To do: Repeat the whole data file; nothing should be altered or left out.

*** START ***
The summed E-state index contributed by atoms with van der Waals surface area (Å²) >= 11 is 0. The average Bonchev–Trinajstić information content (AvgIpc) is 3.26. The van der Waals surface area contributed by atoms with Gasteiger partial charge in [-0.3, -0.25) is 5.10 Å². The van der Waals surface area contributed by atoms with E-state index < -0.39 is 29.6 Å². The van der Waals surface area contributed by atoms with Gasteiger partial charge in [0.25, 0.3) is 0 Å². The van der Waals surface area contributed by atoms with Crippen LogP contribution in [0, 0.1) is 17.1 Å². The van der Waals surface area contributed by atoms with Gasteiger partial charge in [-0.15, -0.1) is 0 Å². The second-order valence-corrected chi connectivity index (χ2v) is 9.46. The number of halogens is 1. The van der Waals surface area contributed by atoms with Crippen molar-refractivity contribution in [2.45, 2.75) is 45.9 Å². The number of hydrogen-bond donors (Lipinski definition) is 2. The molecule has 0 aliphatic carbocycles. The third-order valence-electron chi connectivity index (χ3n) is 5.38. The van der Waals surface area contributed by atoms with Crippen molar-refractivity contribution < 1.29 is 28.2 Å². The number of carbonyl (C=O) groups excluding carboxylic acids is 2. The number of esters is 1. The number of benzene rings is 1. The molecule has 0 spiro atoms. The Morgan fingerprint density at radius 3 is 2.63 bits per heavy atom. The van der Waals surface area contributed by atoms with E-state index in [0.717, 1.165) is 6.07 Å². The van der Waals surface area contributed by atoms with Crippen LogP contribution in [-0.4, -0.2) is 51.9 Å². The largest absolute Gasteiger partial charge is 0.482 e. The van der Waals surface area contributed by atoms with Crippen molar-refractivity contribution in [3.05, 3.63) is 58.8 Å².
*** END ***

The summed E-state index contributed by atoms with van der Waals surface area (Å²) >= 11 is 0. The average Bonchev–Trinajstić information content (AvgIpc) is 3.26. The van der Waals surface area contributed by atoms with Gasteiger partial charge in [-0.3, -0.25) is 5.10 Å². The van der Waals surface area contributed by atoms with E-state index < -0.39 is 29.6 Å². The van der Waals surface area contributed by atoms with Gasteiger partial charge in [0.25, 0.3) is 0 Å². The van der Waals surface area contributed by atoms with Crippen LogP contribution in [0, 0.1) is 17.1 Å². The van der Waals surface area contributed by atoms with Gasteiger partial charge in [-0.15, -0.1) is 0 Å². The second-order valence-corrected chi connectivity index (χ2v) is 9.46. The number of halogens is 1. The van der Waals surface area contributed by atoms with Crippen molar-refractivity contribution in [2.45, 2.75) is 45.9 Å². The number of hydrogen-bond donors (Lipinski definition) is 2. The molecule has 0 aliphatic carbocycles. The third-order valence-electron chi connectivity index (χ3n) is 5.38. The van der Waals surface area contributed by atoms with Crippen molar-refractivity contribution < 1.29 is 28.2 Å². The number of carbonyl (C=O) groups excluding carboxylic acids is 2. The number of esters is 1. The number of benzene rings is 1. The molecule has 0 spiro atoms. The Morgan fingerprint density at radius 3 is 2.63 bits per heavy atom. The van der Waals surface area contributed by atoms with E-state index in [0.717, 1.165) is 6.07 Å². The van der Waals surface area contributed by atoms with Crippen LogP contribution in [-0.4, -0.2) is 51.9 Å². The largest absolute Gasteiger partial charge is 0.482 e. The van der Waals surface area contributed by atoms with Crippen molar-refractivity contribution in [3.05, 3.63) is 58.8 Å².